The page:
Like most movie lovers of a certain age (i.e. the '90s generation), the name "Sundance" first popped up on my radar in 1992 when a little movie called Reservoir Dogs blew the doors off Robert Redford's quiet little independent film festival nestled in the mountain town of Park City, Utah. (Yes, sex, lies and videotape was technically the film that put Sundance on the map in 1989, but Dogs was my personal gateway into indie film.) Reading all the hype about Quentin Tarantino's debut feature made me want to do two things: 1.) Watch Reservoir Dogs as soon as possible, and 2.) Go to Sundance myself. Accomplishing the first task was relatively easy once the movie hit VHS (remember that?); the second took another two decades. But 20 years after Reservoir Dogs first screened, I finally made the trek to Park City, Utah for a whirlwind three day Sundance experience. In those 72 hours, I managed to see 12 movies, spoke with a number of great people and experienced both extremes of Park City's weather, from blinding snowstorms to beautiful big blue skies. Here's how things went down:
* Most of the photos I've seen of Park City tend to be shots of the town's picturesque Main Street, a lovely uphill ramble of art galleries, boutiques, restaurants and one of the main Sundance theaters, the Egyptian. Based on those images, I pictured Park City as more of a village, where everything was in easy walking distance. Nope. Driving into town a little after midnight, I saw neither hide nor hair of Main Street -- just a sprawling collection of condos, strip malls and hotels. It wasn't until the following morning that I caught a glimpse of the Park City I recognized from the pictures, but then discovered that most of the movies I'd be seeing weren't screening along Main Street, but rather at a collection of actual movie theaters and converted spaces (a gym, a high school auditorium, etc.) further away from the main drag. And while you could theoretically walk from place to place, doing so required a great sense of direction and jet boots to get you from one screening to the other as quickly as possible. So how exactly do you get around in Sundance?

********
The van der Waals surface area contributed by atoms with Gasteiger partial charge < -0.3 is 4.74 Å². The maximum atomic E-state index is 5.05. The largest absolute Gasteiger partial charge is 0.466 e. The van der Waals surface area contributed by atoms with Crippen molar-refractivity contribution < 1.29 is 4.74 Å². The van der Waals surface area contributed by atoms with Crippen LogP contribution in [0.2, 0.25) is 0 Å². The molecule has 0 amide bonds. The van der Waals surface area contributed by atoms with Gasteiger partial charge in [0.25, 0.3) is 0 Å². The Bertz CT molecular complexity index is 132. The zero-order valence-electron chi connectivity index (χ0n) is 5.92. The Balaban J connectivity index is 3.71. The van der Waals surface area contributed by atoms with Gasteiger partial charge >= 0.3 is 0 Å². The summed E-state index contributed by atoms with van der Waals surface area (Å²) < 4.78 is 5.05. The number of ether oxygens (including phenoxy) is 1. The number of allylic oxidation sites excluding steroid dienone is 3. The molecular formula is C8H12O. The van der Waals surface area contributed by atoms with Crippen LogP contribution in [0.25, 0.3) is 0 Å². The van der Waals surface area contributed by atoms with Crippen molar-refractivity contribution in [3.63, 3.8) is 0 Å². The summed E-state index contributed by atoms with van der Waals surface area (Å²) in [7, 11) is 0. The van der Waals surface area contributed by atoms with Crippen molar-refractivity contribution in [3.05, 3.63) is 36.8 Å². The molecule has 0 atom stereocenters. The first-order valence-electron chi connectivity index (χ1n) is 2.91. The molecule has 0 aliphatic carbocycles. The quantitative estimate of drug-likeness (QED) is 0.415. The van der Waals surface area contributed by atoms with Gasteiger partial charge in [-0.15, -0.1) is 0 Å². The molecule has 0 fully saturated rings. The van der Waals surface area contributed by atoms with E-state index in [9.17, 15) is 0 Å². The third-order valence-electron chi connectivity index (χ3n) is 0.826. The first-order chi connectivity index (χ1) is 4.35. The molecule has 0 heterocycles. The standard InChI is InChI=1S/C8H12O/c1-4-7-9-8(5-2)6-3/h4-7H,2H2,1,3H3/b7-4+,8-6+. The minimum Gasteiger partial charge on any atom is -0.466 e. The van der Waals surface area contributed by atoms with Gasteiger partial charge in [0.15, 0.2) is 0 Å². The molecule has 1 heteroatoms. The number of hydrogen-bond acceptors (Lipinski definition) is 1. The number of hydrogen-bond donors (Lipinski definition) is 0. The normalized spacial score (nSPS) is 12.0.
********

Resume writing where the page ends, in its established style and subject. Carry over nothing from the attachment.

* Shuttles; to be specific, a fleet of buses that shuttle festivalgoers back and forth along a variety of routes. Sounds simple enough, until you actually look at the shuttle map. For a Sundance novice, it might as well be in hieroglyphs. Fortunately, everyone from the drivers to the army of Sundance volunteers standing at every stop is remarkably friendly and ready to help you get to your next destination come hell or high water. Nevertheless, rookie mistakes are going to happen and I did indeed wind up on the wrong bus on the way to my first screening and had to tag along with a more experienced Sundancer in order to retrace my steps.
* After that initial misstep, I found the theater and took my seat for my first-ever Sundance screening. The movie was Simon Killer, the new film from the collective that previously gave us last year's Sundance hit Martha Marcy May Marlene. This one hasn't been met with the same rapturous reception and I understand why: it lacks a great breakout performance like the one given by Elizabeth Olsen and doesn't have the killer hook of a girl escaping from a cult. The structure is also less interesting -- where Martha skipped back and forth in time, this story unfolds in a linear fashion, following the exploits of Simon (Brady Corbett), an American college grad who has traveled to Paris ostensibly for some R&R. But it's clear early on that there's something not quite right about this guy and those suspicions are confirmed as he starts to demonstrate some pretty foul behavior, up to and including partnering up with a prostitute to blackmail her clients for spending money. Though it's not in the same league as Martha, Simon Killer does have several things to recommend it, including director Antonio Campos's eye for unexpected compositions, Corbett's tightly-wound lead performance and a dark vision of Paris after dark that serves as an interesting counterpoint to Woody Allen's more romantic, Midnight in Paris. All in all, a pretty good way to start the festival.